By Dawn Wolfe Gutterman
BURT LAKE – They thought they were going in order to have fun in the woods. And, to be sure, fun was had – campfire stories, canoeing, fire building and at least one panty raid. In addition to the fun, though, the campers and staff at the first YMCA-sponsored camp for youth served by Detroit’s Ruth Ellis Center enjoyed the gift of experiencing a whole different world.
On Memorial Day weekend, 22 teens and 12 staff members went up north to Camp Al-Gon-Quian courtesy of the Ann Arbor YMCA and the Y’s Strong Kids Campaign.
“It was life-changing. It really was. The counselors were all so affected – there were counselors crying when they hugged the kids goodbye,” said Antonio David Garcia, Y staff member and founding director of the Rowan Education Network. The original idea for the camp came from Garcia. “The staff is talking about how to make it better next year.”
The Y counselors who made up part of the camp staff had their eyes opened on Friday night when they spent the night at the Ruth Ellis Center in Highland Park before leaving for camp the following Saturday.
“That was a bit of a culture shock for our Ann Arborites, including myself,” Garcia said of the night in Highland Park. “We were feeling outside of our comfort zone and a little nervous. We didn’t feel real safe.”
That experience, though, was the beginning of a new understanding between the Ann Arbor staff and the Ruth Ellis youth.
“As I was talking to the kids that night and they told me how scared they were to go up to the woods, I told them they are never going to be more safe than at a Y camp; and I started to realize that what we were feeling that Friday night was exactly what they were scared of – leaving their comfort zone,” Garcia said.
Cynthia North, REC’s volunteer coordinator, was highly impressed with the Y staff and said that the teens were as well.
“The sleep-over here was an absolute hoot,” she said. “We danced until the wee hours of the morning. The staff from the Y was excellent. They were open and generous and silly and really, really good at being organized, which was really good for the kids. The kids ended up falling in love with them.”
According to North and Garcia, the campers, most if not all of whom had never been in the woods before, also learned to appreciate a whole new world during the trip and the camp.
On the way up north, according to North, the campers stopped at a rest area where a local Boy Scout troop was serving coffee and juice to travelers.
“These people were so nice to these kids – they just treated them like kids,” with “zero negative” attitude, North said. “They [the Boy Scouts] were incredibly generous with the kids, and that made a real impact on them.”
After arriving at camp “they became kids,” said North of the campers, who ranged in age from 16-20. “All that behavior that you see from 12 and 13-year-olds came out, because they’d never done 12 and 13 before. One night we laughed until 2:30 in the morning and my ribs hurt the whole next day.”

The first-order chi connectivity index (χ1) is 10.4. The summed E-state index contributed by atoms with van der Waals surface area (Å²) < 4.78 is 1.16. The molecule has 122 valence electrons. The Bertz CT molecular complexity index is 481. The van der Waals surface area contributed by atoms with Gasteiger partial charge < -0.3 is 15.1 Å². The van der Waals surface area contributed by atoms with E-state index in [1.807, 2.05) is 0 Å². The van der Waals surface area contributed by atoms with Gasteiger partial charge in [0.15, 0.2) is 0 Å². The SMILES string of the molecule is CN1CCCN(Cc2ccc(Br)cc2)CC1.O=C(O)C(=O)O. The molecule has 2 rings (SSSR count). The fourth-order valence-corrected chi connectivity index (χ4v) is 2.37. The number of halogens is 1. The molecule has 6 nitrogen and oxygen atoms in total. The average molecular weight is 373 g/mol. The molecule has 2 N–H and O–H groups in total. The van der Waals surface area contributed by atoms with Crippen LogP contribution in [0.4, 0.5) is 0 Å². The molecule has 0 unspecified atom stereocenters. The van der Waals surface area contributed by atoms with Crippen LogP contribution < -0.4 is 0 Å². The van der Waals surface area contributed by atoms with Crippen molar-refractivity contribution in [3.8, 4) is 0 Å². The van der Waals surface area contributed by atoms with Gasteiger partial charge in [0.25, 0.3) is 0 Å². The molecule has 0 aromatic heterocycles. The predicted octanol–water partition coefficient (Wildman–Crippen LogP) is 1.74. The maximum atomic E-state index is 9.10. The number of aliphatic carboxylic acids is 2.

“It was funny seeing 19-year-old kids chasing minnows around the lake because many had never seen minnows before,” Garcia said.
Before leaving for the camp, “We were worried that the kids were going to revolt because they were so scared” of encountering snakes and spiders, Garcia said, but “by the end of the weekend they didn’t want to leave.”
“I taught one of the trans kids how to build a fire without gasoline and she was just amazed,” Garcia added. “When all of the other teens came for the campfire that night she was so proud.”
Dealing with LGBT kids for the first time presented some unique challenges to the YMCA staff, said Garcia.
“My whole career we’ve been trying to keep the boys out of the girls’ cabin,” Garcia said. “We weren’t used to dealing with trans issues or same-sex attraction; [it was] the first time we were dealing with such questions. But we dealt with them and handled them very well, I thought.”
However, staff supervision wasn’t enough to prevent a 2:30 a.m. panty raid, said North.
“They [the campers] got in trouble for it but it was just a riot,” she said. “Getting up in the morning at 2:30 and stealing your neighbor’s underwear is really fun!”
Mike Fitzsimmons, the vice president of the Ann Arbor Y, likened the impact of the camp to an “earthquake.” Fitzsimmons said that he went up to the camp for a visit and to support his staff. “As I was reluctantly driving home before the end it began to be a reminder of the work that we do, the work we can do, the work we should do with kids in this age group.” Fitzsimmons said he would support repeating the camp next year.
No matter how big next year’s camp is, though, North said that she is certain of one thing: the campers will be bringing a cooler of meat to supplement the camp’s vegetarian menu.
The vegetarian food took some getting used to, North said.
Culinary issues aside, North said that the camp was a highly positive experience for the staff and campers alike.
“We learned some really good lessons about what to do and not to do, and the kids learned that there are so many other things than dancing on the corner of Six Mile and Woodward,” she said.